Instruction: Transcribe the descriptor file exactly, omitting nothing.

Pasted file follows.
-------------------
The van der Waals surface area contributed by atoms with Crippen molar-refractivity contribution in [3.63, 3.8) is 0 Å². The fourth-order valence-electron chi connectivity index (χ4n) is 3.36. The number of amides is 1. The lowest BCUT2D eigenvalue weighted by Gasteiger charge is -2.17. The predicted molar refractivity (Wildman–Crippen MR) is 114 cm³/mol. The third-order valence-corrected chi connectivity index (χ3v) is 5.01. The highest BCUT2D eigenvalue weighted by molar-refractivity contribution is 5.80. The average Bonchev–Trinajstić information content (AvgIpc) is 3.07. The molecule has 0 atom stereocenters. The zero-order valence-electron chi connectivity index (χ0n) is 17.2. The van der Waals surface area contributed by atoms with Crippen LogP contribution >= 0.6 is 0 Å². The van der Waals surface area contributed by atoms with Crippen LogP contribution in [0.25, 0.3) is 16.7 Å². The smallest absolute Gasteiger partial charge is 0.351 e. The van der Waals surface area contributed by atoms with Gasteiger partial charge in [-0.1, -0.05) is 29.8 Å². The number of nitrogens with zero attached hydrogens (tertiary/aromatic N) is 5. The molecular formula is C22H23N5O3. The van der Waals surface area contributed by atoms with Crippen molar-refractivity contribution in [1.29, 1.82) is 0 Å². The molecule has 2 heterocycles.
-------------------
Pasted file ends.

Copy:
The van der Waals surface area contributed by atoms with Crippen molar-refractivity contribution in [3.63, 3.8) is 0 Å². The fourth-order valence-electron chi connectivity index (χ4n) is 3.36. The number of amides is 1. The lowest BCUT2D eigenvalue weighted by Gasteiger charge is -2.17. The predicted molar refractivity (Wildman–Crippen MR) is 114 cm³/mol. The third-order valence-corrected chi connectivity index (χ3v) is 5.01. The highest BCUT2D eigenvalue weighted by molar-refractivity contribution is 5.80. The average Bonchev–Trinajstić information content (AvgIpc) is 3.07. The molecule has 0 atom stereocenters. The zero-order valence-electron chi connectivity index (χ0n) is 17.2. The van der Waals surface area contributed by atoms with Crippen LogP contribution >= 0.6 is 0 Å². The van der Waals surface area contributed by atoms with Crippen LogP contribution in [0.25, 0.3) is 16.7 Å². The smallest absolute Gasteiger partial charge is 0.351 e. The van der Waals surface area contributed by atoms with Gasteiger partial charge in [-0.1, -0.05) is 29.8 Å². The number of nitrogens with zero attached hydrogens (tertiary/aromatic N) is 5. The molecular formula is C22H23N5O3. The van der Waals surface area contributed by atoms with Crippen molar-refractivity contribution in [1.29, 1.82) is 0 Å². The molecule has 2 heterocycles.